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Dairy prices headed sideways for now

Supply builds while demand may be softening

Naomi Blohm

July 28, 2022

4 Min Read
dairy cows grazing on pasture
Getty/iStockphoto/Peter Cade

Like many commodities, milk futures fell sharply the last month. Some Class III milk futures contracts are down nearly $5.00 from their early June price highs. While technical indicators are in the oversold territory, there seems to be little fresh news at the moment to justify any sort of price spike higher. Yet, overall, $20.00 continues to be solid support on technical charts.

Dairy demand

Spot cash cheese prices and spot whey prices both remain in downtrends currently. Cheese demand is said to be softening in different parts of the country while production has been steady. The powder market is starting to drop also.

Spot butter remains up near the $3.00/lb. level as buyers have been steadily showing up to secure needs in spite of butter prices remaining near historic high levels. Yet, we take note that global butter prices have started to weaken.

Export demand is strong, though. United States Dairy Exports in May totaled 262,722 metric tons. This is up 12,082 metric tons from May of 2021 and is up 13,057 metric tons from the previous month. Cheese exports led the way higher on a year-over-year basis, up 31% from 2021.

For the first time since November 2020, butter exports were actually down year-over-year. The likely reason for this is that global butter levels have fallen quickly while US prices are still near multi-year highs.

Supply builds

The most recent milk production report showed that U.S. milk production in June totaled 18.975 billion pounds, up 0.20% from the same month last year. Up .20% may seem small, but take note, this was the first report this year to show a growth in year-over-year production.

Milk production per cow averaged 2,014 pounds, up 20 pounds from the same month last year. Total milk cows on farms in the U.S. came in at 9.423 million head which is 78,000 less than June of last year, but up 4,000 head from last month.

State-by-state growth rates compared to last year: California (+0.20%), Wisconsin (+1.50%), Michigan (-1.00%), Iowa (+3.00%), Minnesota (-1.00%), and Florida (-7.50%).

Monthly Cheese in Cold Storage at the end of June 2022 totaled 1.506 billion pounds. This is up 5% from the same month last year but is slightly below the May 2022 totals. By comparison, the amount of cheese in storage in June 2021 was 1.435 billion pounds.

Monthly Butter in Cold Storage at the end of June 2022 totaled 331.80 million pounds. This is down 20% from the same month last year but up 3% from May. By comparison, the amount of butter in storage in June 2021 was 414.65 million pounds.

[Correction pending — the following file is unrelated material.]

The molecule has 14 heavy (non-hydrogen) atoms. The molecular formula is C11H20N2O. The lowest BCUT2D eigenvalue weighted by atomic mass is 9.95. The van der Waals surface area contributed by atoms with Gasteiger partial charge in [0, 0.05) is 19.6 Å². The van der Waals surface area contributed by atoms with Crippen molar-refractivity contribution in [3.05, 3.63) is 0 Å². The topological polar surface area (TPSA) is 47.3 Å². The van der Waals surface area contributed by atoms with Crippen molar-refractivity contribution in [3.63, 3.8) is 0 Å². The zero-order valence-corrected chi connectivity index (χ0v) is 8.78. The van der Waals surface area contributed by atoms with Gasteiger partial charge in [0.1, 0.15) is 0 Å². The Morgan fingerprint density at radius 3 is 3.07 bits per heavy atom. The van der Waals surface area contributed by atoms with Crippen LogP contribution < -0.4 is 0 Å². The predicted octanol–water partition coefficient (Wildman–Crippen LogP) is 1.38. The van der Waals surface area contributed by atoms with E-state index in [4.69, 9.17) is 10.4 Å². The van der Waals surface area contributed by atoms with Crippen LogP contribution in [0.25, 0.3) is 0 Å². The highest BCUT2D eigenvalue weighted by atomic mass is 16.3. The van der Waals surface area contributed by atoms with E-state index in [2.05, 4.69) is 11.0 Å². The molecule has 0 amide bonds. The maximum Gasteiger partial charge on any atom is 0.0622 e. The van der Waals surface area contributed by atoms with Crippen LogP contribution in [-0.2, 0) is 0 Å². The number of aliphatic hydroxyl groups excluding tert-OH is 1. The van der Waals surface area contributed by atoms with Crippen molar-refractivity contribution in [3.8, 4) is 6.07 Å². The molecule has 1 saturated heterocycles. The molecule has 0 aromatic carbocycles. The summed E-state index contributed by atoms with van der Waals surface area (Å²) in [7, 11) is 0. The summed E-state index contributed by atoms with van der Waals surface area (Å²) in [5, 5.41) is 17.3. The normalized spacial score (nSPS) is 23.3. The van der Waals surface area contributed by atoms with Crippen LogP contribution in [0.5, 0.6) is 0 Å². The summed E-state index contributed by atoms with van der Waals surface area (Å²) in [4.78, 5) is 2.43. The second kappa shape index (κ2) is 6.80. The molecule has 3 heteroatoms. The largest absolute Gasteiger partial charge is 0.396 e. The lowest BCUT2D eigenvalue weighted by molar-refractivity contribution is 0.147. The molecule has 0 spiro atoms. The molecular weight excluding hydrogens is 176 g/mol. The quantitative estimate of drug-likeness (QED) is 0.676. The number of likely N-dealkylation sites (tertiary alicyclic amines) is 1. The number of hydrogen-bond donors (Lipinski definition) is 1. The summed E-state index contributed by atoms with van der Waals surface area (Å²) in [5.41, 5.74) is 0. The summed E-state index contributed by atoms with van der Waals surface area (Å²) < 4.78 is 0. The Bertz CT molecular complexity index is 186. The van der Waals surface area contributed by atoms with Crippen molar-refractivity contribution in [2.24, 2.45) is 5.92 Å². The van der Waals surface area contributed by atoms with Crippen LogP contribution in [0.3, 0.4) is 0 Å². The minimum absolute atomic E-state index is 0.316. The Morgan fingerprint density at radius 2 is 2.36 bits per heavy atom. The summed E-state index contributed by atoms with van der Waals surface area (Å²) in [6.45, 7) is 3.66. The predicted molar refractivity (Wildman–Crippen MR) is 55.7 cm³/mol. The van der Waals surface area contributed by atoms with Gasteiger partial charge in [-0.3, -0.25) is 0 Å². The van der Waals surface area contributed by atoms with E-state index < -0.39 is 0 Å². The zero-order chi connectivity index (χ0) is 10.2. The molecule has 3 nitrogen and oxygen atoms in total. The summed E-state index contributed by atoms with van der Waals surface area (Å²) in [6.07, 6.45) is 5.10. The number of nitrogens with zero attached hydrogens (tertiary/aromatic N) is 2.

The steady bullish tone for milk and the dairy complex is starting to get muted. The situation is not bearish by any means; however the lack of immediate fresh bullish news will likely keep prices in a sideways price manner for the short term. $20.00 continues to be strong support nearby contracts for now.

Reach Naomi Blohm at 800-334-9779, on Twitter: @naomiblohm, and at [email protected].

Disclaimer: The data contained herein is believed to be drawn from reliable sources but cannot be guaranteed. Individuals acting on this information are responsible for their own actions. Commodity trading may not be suitable for all recipients of this report. Futures and options trading involve significant risk of loss and may not be suitable for everyone. Therefore, carefully consider whether such trading is suitable for you in light of your financial condition.  Examples of seasonal price moves or extreme market conditions are not meant to imply that such moves or conditions are common occurrences or likely to occur. Futures prices have already factored in the seasonal aspects of supply and demand. No representation is being made that scenario planning, strategy or discipline will guarantee success or profits. Any decisions you may make to buy, sell or hold a futures or options position on such research are entirely your own and not in any way deemed to be endorsed by or attributed to Total Farm Marketing. Total Farm Marketing and TFM refer to Stewart-Peterson Group Inc., Stewart-Peterson Inc., and SP Risk Services LLC. Stewart-Peterson Group Inc. is registered with the Commodity Futures Trading Commission (CFTC) as an introducing broker and is a member of National Futures Association. SP Risk Services, LLC is an insurance agency and an equal opportunity provider. Stewart-Peterson Inc. is a publishing company. A customer may have relationships with all three companies. SP Risk Services LLC and Stewart-Peterson Inc. are wholly owned by Stewart-Peterson Group Inc. unless otherwise noted, services referenced are services of Stewart-Peterson Group Inc. Presented for solicitation.

The opinions of the author are not necessarily those of Farm Futures or Farm Progress. 

About the Author(s)

Naomi Blohm

senior market adviser, Total Farm Marketing by Stewart Peterson

Naomi specializes at helping farmers understand how to manage cash marketing needs and understand the importance of managing basis, delivery point considerations, cash flow needs and storage capacity. She earned her Bachelor of Arts in Political Science with a minor in Agriculture Business at the University of Wisconsin in Platteville. She has a Master of Science in Adult Education with an emphasis in Ag Economics from the UW-Platteville and a Master Certificate in Global Education, from the UW-Oshkosh.

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